We then spoke with Gabriela Galindez, who manages teacher training efforts in Cordoba, Argentina. They are sturggling with embedding ICT skills into their training and making sure all teachers and principals receive training. She was very passionate about her work and believed that ICT education should be a right. She also pointed to the low graudation rates and the disconnect between what students need in the new global economy and what they receive from schools.

We ended the long day with a panel discussion and dialogue among various dignitaries who had been invited to participate.

Today was a busy day filled with meetings. First we visited the Ministry of Education for the Buenos Aires Government. We learned that the local governments supported the primary schools (K – 7th) and the federal government supported the secondary schools. About 50% of students attend public schools in the big cities. This is the first state that is providing netbooks to all primary students, about 160,000 so far. The name of their program is called Plan Sarmiento.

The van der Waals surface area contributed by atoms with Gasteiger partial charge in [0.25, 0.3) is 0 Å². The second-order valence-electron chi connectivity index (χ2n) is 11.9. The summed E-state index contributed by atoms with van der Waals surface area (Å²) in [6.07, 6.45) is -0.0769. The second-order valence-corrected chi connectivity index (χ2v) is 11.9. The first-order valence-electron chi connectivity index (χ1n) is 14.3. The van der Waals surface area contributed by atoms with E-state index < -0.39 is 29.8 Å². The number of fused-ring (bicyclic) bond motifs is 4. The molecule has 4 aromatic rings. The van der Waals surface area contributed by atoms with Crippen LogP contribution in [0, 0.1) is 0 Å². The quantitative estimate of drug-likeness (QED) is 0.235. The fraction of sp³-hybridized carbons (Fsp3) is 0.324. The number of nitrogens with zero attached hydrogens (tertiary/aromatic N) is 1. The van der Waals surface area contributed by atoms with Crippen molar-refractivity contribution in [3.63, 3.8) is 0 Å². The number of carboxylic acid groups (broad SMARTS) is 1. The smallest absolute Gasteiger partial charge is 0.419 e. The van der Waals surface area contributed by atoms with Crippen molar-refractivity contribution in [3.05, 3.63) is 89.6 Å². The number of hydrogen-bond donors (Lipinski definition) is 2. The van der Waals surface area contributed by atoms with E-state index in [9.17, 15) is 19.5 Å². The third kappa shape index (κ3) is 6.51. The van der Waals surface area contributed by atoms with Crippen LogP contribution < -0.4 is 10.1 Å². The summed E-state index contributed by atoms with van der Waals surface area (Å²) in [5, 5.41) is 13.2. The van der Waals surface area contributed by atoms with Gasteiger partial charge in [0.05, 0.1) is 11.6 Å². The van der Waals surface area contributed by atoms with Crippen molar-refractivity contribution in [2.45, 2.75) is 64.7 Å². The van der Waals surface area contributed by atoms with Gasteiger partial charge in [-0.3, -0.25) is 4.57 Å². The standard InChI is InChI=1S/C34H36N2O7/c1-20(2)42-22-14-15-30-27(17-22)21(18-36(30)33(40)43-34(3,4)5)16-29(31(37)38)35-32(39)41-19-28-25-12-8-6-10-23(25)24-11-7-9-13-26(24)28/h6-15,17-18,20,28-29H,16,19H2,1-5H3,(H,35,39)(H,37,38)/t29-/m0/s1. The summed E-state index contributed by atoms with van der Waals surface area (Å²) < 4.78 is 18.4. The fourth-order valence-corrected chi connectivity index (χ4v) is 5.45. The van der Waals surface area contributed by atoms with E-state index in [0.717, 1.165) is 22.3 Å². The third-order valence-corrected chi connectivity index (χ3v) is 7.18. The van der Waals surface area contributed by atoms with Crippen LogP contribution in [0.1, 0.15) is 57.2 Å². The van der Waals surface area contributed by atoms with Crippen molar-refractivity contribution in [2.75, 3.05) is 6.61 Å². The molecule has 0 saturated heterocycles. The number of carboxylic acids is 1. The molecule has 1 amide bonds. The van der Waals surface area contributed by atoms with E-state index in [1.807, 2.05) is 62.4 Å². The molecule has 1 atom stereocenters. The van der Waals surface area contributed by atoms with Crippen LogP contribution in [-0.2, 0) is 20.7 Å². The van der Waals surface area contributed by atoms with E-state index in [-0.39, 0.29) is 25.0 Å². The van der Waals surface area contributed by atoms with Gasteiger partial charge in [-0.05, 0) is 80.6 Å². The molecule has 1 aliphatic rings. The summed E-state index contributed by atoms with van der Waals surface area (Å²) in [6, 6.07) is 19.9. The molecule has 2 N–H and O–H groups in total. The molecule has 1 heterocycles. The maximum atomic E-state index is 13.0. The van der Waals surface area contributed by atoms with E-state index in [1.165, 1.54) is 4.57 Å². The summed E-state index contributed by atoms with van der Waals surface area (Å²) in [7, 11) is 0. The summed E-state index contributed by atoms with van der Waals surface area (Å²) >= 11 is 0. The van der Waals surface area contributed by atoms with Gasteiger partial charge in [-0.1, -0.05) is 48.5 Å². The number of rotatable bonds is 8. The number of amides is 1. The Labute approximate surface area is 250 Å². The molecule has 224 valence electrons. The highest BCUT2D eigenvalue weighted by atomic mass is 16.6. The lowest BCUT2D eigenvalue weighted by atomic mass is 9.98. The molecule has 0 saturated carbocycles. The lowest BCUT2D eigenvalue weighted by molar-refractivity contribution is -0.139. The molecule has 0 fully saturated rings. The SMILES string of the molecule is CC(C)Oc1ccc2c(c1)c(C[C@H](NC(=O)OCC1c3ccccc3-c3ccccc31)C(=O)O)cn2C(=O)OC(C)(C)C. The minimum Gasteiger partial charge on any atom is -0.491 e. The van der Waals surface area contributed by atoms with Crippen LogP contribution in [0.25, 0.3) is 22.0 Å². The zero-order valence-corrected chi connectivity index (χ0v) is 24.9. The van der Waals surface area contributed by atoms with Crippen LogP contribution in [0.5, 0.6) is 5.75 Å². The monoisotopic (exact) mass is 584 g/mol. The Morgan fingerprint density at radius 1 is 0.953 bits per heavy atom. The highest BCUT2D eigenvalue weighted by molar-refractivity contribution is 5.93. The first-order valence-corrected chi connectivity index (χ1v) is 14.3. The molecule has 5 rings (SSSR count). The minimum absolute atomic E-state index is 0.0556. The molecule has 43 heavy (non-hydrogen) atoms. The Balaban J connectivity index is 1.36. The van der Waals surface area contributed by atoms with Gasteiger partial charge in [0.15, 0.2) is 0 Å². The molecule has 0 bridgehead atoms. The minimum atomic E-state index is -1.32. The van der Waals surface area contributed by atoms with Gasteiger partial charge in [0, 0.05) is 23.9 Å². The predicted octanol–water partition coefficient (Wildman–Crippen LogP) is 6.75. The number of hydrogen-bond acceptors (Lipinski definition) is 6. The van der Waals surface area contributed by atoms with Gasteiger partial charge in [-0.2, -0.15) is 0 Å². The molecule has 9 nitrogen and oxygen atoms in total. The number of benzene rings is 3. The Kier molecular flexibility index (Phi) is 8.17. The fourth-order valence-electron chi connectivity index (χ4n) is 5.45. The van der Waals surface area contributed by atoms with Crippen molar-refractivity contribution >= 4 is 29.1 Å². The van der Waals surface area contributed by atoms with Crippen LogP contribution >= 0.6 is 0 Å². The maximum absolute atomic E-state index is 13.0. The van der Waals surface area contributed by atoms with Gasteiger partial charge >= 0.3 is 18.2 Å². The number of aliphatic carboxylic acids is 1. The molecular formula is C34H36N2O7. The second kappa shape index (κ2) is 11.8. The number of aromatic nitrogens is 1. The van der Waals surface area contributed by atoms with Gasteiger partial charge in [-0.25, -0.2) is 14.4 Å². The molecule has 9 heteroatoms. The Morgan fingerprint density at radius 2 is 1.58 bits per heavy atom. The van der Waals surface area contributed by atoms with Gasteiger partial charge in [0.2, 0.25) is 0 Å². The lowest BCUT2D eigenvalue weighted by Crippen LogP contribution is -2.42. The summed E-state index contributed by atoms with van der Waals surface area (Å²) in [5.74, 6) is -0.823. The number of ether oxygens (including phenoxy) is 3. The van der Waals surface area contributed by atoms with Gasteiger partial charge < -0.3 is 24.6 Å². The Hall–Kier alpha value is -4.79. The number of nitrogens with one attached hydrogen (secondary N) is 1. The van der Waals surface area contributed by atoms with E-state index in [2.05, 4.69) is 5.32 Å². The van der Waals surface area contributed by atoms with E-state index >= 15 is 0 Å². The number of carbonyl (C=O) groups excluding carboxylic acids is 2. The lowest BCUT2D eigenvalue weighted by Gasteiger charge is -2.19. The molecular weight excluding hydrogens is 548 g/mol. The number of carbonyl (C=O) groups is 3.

Esteban Bullrich, Minister of Education, Buenos AiresWe heard from the Minister of Education in Buenos Aires, Esteban Bullrich.He was obviously a dynamic leader who believed in this plan to allow all students to participate in 21st century learning. They had studied what Uruguay had done, but needed a plan to fit their needs. They chose laptops for teachers and netbooks for students. We heard from several others about training, support and connections to the business community. One thing I notice about Argentina’s plan is that the parents and family are highly involved in this process too.